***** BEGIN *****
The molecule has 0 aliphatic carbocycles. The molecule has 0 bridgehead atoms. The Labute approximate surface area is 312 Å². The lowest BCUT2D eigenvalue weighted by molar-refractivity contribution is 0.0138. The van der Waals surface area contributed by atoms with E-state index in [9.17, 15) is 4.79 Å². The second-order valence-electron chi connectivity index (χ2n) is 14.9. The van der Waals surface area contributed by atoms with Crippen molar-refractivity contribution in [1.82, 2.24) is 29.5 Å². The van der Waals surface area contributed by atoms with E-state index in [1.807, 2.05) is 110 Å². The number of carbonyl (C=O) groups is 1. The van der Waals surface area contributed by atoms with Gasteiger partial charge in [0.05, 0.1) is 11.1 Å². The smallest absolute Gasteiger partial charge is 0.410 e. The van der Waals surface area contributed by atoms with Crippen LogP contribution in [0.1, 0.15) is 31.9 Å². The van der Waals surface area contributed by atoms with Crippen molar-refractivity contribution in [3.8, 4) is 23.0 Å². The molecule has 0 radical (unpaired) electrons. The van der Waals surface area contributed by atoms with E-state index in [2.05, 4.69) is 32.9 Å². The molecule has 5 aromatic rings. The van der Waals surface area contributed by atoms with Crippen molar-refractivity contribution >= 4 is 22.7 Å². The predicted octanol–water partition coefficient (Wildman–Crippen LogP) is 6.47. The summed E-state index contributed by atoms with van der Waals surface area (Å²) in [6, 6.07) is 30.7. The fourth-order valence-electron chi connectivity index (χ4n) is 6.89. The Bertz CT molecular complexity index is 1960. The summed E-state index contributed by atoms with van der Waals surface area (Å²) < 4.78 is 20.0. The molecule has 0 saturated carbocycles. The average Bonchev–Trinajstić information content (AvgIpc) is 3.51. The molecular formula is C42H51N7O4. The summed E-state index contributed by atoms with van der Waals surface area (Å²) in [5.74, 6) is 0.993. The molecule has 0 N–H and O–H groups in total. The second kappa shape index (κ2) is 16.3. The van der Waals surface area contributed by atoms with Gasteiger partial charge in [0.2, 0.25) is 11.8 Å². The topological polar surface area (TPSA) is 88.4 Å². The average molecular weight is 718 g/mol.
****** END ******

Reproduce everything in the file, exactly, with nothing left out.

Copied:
The molecule has 0 aliphatic carbocycles. The molecule has 0 bridgehead atoms. The Labute approximate surface area is 312 Å². The lowest BCUT2D eigenvalue weighted by molar-refractivity contribution is 0.0138. The van der Waals surface area contributed by atoms with E-state index in [9.17, 15) is 4.79 Å². The second-order valence-electron chi connectivity index (χ2n) is 14.9. The van der Waals surface area contributed by atoms with Crippen molar-refractivity contribution in [1.82, 2.24) is 29.5 Å². The van der Waals surface area contributed by atoms with E-state index in [1.807, 2.05) is 110 Å². The number of carbonyl (C=O) groups is 1. The van der Waals surface area contributed by atoms with Gasteiger partial charge in [0.05, 0.1) is 11.1 Å². The smallest absolute Gasteiger partial charge is 0.410 e. The van der Waals surface area contributed by atoms with Crippen LogP contribution in [0.1, 0.15) is 31.9 Å². The van der Waals surface area contributed by atoms with Crippen molar-refractivity contribution in [3.8, 4) is 23.0 Å². The molecule has 0 radical (unpaired) electrons. The van der Waals surface area contributed by atoms with E-state index in [2.05, 4.69) is 32.9 Å². The molecule has 5 aromatic rings. The van der Waals surface area contributed by atoms with Crippen molar-refractivity contribution >= 4 is 22.7 Å². The predicted octanol–water partition coefficient (Wildman–Crippen LogP) is 6.47. The summed E-state index contributed by atoms with van der Waals surface area (Å²) in [6, 6.07) is 30.7. The fourth-order valence-electron chi connectivity index (χ4n) is 6.89. The Bertz CT molecular complexity index is 1960. The summed E-state index contributed by atoms with van der Waals surface area (Å²) < 4.78 is 20.0. The molecule has 0 saturated carbocycles. The average Bonchev–Trinajstić information content (AvgIpc) is 3.51. The molecular formula is C42H51N7O4. The summed E-state index contributed by atoms with van der Waals surface area (Å²) in [5.74, 6) is 0.993. The molecule has 0 N–H and O–H groups in total. The second kappa shape index (κ2) is 16.3. The van der Waals surface area contributed by atoms with Gasteiger partial charge in [0.2, 0.25) is 11.8 Å². The topological polar surface area (TPSA) is 88.4 Å². The average molecular weight is 718 g/mol.